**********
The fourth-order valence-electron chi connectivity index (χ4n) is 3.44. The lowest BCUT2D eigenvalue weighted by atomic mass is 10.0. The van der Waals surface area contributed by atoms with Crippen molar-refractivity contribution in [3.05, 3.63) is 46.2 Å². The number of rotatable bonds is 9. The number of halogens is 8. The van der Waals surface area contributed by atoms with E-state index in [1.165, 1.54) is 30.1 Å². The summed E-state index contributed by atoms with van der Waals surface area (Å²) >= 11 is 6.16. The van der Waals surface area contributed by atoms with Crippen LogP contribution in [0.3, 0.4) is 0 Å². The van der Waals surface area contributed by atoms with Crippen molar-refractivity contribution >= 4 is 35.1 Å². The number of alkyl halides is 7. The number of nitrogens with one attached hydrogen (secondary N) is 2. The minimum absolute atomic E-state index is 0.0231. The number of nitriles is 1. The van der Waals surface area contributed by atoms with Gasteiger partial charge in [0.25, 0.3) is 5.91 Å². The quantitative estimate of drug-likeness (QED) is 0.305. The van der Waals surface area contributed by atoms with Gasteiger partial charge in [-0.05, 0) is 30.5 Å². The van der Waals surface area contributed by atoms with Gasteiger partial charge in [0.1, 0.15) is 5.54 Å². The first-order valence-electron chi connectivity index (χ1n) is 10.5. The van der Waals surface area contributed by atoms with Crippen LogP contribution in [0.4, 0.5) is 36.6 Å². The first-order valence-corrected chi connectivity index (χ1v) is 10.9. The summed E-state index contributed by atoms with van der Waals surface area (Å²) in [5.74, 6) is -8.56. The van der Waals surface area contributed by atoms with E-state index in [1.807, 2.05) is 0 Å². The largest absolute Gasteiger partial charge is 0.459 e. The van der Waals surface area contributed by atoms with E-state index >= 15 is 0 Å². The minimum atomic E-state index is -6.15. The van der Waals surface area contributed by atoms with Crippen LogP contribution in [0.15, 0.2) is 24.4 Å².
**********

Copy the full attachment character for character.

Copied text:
The fourth-order valence-electron chi connectivity index (χ4n) is 3.44. The lowest BCUT2D eigenvalue weighted by atomic mass is 10.0. The van der Waals surface area contributed by atoms with Crippen molar-refractivity contribution in [3.05, 3.63) is 46.2 Å². The number of rotatable bonds is 9. The number of halogens is 8. The van der Waals surface area contributed by atoms with E-state index in [1.165, 1.54) is 30.1 Å². The summed E-state index contributed by atoms with van der Waals surface area (Å²) >= 11 is 6.16. The van der Waals surface area contributed by atoms with Crippen LogP contribution in [0.3, 0.4) is 0 Å². The van der Waals surface area contributed by atoms with Crippen molar-refractivity contribution >= 4 is 35.1 Å². The number of alkyl halides is 7. The number of nitrogens with one attached hydrogen (secondary N) is 2. The minimum absolute atomic E-state index is 0.0231. The number of nitriles is 1. The van der Waals surface area contributed by atoms with Gasteiger partial charge in [0.25, 0.3) is 5.91 Å². The quantitative estimate of drug-likeness (QED) is 0.305. The van der Waals surface area contributed by atoms with Gasteiger partial charge in [-0.05, 0) is 30.5 Å². The van der Waals surface area contributed by atoms with Gasteiger partial charge in [0.1, 0.15) is 5.54 Å². The first-order valence-electron chi connectivity index (χ1n) is 10.5. The van der Waals surface area contributed by atoms with Crippen LogP contribution in [0.4, 0.5) is 36.6 Å². The first-order valence-corrected chi connectivity index (χ1v) is 10.9. The summed E-state index contributed by atoms with van der Waals surface area (Å²) in [5.74, 6) is -8.56. The van der Waals surface area contributed by atoms with E-state index in [1.807, 2.05) is 0 Å². The largest absolute Gasteiger partial charge is 0.459 e. The van der Waals surface area contributed by atoms with E-state index >= 15 is 0 Å². The minimum atomic E-state index is -6.15. The van der Waals surface area contributed by atoms with Crippen LogP contribution in [0.15, 0.2) is 24.4 Å².